David Cyranoski For decades, scientists have wondered how animals can navigate huge distances using the weak signals of Earth’s magnetic field. So, interest was piqued in 2015 when two teams released papers in quick succession describing the functions of a protein found in animals that seemed to sense magnetic fields. But the claims have proved controversial, and questions have been piling up. The basic science behind the discovery was reported by Xie Can, a biophysicist at Peking University in Beijing, and his colleagues. In a paper in Nature Materials1, they claimed that a protein in animal cells forms a structure that responds to magnetic fields, and so might help in navigation. In the same year, a group led by Zhang Sheng-jia, then at Tsinghua University in Beijing, had published a paper in Science Bulletin2 reporting that the same protein could offer a powerful means of controlling brain cells. An academic battle has long raged between Xie and Zhang, but mounting evidence has cast doubt on both of their discoveries. Several researchers have challenged Xie’s claims that the protein reacts to magnetic fields. And last month, Xie co-authored a paper in Frontiers in Neural Circuits3 disputing Zhang’s work on the protein’s potential to magnetically control cells. This has all given rise to serious questions about the role of the molecule at the centre of the dispute. In their 2015 paper1, Xie and his colleagues reported that a protein called IscA1 forms a complex with another protein, Cry4, that explains how organisms pick up magnetic cues. The study found that this complex incorporates iron atoms, which gives it magnetic properties, and has a rod-like shape that aligns with an applied magnetic field. © 2017 Macmillan Publishers Limited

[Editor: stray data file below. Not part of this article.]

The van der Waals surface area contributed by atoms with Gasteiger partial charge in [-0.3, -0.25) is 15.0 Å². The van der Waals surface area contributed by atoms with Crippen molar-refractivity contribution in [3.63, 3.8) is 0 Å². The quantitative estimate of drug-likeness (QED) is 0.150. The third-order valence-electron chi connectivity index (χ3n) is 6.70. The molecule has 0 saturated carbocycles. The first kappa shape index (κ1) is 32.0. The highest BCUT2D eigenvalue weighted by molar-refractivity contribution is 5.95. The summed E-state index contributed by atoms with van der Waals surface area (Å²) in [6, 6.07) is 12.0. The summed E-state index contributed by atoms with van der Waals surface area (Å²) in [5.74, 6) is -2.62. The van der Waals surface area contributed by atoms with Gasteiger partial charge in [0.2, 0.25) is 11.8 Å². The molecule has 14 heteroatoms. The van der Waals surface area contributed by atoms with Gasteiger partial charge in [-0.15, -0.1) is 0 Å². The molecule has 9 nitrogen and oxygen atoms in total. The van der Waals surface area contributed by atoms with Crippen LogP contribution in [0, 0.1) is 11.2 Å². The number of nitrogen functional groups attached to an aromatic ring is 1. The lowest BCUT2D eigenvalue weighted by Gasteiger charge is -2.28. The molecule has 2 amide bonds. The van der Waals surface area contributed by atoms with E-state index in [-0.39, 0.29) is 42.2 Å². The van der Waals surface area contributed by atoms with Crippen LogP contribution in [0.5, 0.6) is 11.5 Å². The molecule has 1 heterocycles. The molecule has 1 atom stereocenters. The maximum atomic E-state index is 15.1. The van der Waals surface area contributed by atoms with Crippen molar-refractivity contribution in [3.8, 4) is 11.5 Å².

Keyword: Animal Migration